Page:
Limoncello Sorbet

Tue, 07/07/2015 - 12:23
limoncello sorbet
Difficult Level
Cooking Time
4 hours

With so many Italian specialty products, speculation, anecdote, and long-held rivalries tend to supplant hard facts. The lemon liquor limoncello is no exception. According to some accounts, limoncello has been around for little over a century, first served by a woman named Maria Antonia Farace at her pensione on Capri in the early 1900s. (Farace’s grandson, in fact, was the first certified producer of limoncello, which may account for this tale.) Others dispute this, pointing to limoncello’s popularity among Sorrento’s upper class families during this same period,  or even to the Amalfi fishermen several centuries prior said to drink lemon liquor come a chilly morning. While it’s likely true limoncello was born in one of these above-mentioned places, who can say with certainty what genius of the past first decided to soak lemon zest in alcohol and combine with sugar and water to give us this delightful concoction? No matter. The important thing is that limoncello was invented—and in a relatively short span of time has all but conquered the world.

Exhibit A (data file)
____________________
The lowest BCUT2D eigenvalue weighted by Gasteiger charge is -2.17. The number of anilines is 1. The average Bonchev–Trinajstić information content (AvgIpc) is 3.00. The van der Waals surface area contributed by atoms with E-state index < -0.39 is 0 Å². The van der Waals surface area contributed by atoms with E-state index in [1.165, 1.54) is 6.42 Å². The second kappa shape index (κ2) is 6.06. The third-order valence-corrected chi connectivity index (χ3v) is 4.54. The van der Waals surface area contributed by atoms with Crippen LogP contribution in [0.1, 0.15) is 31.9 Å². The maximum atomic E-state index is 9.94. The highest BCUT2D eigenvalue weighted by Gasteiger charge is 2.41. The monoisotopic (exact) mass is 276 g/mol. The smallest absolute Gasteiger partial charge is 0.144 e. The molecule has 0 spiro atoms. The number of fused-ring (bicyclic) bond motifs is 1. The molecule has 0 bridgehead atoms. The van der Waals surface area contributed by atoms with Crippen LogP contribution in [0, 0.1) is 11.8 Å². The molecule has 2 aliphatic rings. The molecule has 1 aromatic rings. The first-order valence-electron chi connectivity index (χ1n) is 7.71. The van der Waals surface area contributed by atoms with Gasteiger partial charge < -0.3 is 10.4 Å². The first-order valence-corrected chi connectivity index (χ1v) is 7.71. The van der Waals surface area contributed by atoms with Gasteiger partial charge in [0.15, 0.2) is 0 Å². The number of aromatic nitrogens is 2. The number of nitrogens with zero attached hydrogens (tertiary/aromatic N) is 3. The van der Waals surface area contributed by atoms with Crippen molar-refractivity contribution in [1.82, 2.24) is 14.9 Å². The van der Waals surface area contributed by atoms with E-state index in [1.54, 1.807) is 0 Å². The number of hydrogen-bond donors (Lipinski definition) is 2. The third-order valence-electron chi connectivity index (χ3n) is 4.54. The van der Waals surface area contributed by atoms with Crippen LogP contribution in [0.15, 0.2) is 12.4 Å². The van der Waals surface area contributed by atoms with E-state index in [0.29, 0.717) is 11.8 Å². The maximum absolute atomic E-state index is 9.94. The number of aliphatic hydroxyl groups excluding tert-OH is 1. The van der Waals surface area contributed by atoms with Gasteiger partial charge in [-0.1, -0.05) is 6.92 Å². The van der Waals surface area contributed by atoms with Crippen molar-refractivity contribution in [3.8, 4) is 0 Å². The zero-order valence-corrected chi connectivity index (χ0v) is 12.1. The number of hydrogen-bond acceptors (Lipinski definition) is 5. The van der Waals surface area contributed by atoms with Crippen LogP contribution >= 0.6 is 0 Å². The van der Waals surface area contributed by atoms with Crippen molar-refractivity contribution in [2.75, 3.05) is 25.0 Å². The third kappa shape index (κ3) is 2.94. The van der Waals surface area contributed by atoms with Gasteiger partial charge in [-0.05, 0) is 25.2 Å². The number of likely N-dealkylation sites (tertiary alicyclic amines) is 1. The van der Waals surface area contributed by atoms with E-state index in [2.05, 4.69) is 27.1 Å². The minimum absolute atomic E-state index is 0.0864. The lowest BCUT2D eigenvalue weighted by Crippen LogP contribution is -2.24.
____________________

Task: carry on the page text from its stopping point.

To make this easy sorbet, start with either your own batch of homemade limoncello, or look for a bottle bearing the IGP (Protected Designation of Origin) label and made with lemons from Sorrento or the Amalfi Coast. The flavor is spot on, like eating frozen limoncello. 


2 cups
1 and 1/4th Cups
fresh lemon juice
1/2 cup
1/2 cup
lemon zest
two lemons
1 pinch
lemon rind
1 carved per serving (optional)


Bring the water and sugar just to a boil in a sauce pan, stirring frequently, until you have a thick, clear syrup. Turn off the heat and let cool. Transfer the syrup to a bowl and add the lemon juice, lemon zest, limoncello, and salt. Stir well and transfer to a ceramic baking dish or plastic container, cover, and freeze for at least 3 hours. Check the sorbet periodically and move it around with a fork. When ready, fork the sorbet then use an ice cream scoop to serve.

To make the lemon cups, slice ¾ of an inch off the stem side of the lemons. Using a paring knife and teaspoon, carefully cut and scoop out the lemon pulp. Do this over a bowl so you can save the juice. Slice about ¼ inch from the bottom of the lemons so they will stand up, being careful not to cut so much you make a hole on this side, otherwise the sorbet will leak through the bottom. Freeze the cups along with the sorbet. When the sorbet is ready, fill the cups and place them back in the freezer until serving. You can make a batch of several sorbet cups in advance.